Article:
To land the biggest ones in the river, carefully control your lure
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When you find Arctic grayling concentrated in large numbers, especially at the base of a waterfall or in a deep pool below a set of rapids, they’re so easy to catch that many anglers miss out on hooking a trophy. Instead of casting randomly, put on a pair of polarized sunglasses and look carefully into the water.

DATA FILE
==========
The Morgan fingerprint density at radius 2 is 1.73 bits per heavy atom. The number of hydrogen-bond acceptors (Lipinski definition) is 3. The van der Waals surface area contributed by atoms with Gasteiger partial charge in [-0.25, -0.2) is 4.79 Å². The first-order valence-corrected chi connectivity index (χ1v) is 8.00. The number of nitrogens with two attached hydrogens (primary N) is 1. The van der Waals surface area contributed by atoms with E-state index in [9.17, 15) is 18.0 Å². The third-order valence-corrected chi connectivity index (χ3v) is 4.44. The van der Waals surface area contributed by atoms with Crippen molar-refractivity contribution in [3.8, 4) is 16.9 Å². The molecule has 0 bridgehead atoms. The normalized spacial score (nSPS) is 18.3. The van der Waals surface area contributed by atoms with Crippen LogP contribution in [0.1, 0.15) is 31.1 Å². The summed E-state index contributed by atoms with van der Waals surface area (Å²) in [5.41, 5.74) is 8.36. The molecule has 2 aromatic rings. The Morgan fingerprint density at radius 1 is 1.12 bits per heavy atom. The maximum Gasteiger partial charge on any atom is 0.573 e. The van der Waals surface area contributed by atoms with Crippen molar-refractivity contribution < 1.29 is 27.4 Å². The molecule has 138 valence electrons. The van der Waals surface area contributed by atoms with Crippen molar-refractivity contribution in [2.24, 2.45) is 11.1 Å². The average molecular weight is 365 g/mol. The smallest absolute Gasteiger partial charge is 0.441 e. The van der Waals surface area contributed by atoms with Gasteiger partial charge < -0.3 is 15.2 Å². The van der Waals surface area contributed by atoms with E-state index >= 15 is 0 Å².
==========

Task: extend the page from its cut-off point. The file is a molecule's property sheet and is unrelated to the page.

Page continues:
It’s usually so clear you can see the fish, and the biggest grayling will set up along the prime lies, such as current seams or back eddies associated with isolated boulders or submerged trees. When you spot a gargantuan grayling with its sailfish-like dorsal fin, cast a Mepps spinner, 1/8-ounce jig with a two-inch grub, dry fly or nymph upriver, then control the drift so it sweeps past the sweet spot. The fish you saw is what you’ll inevitably get.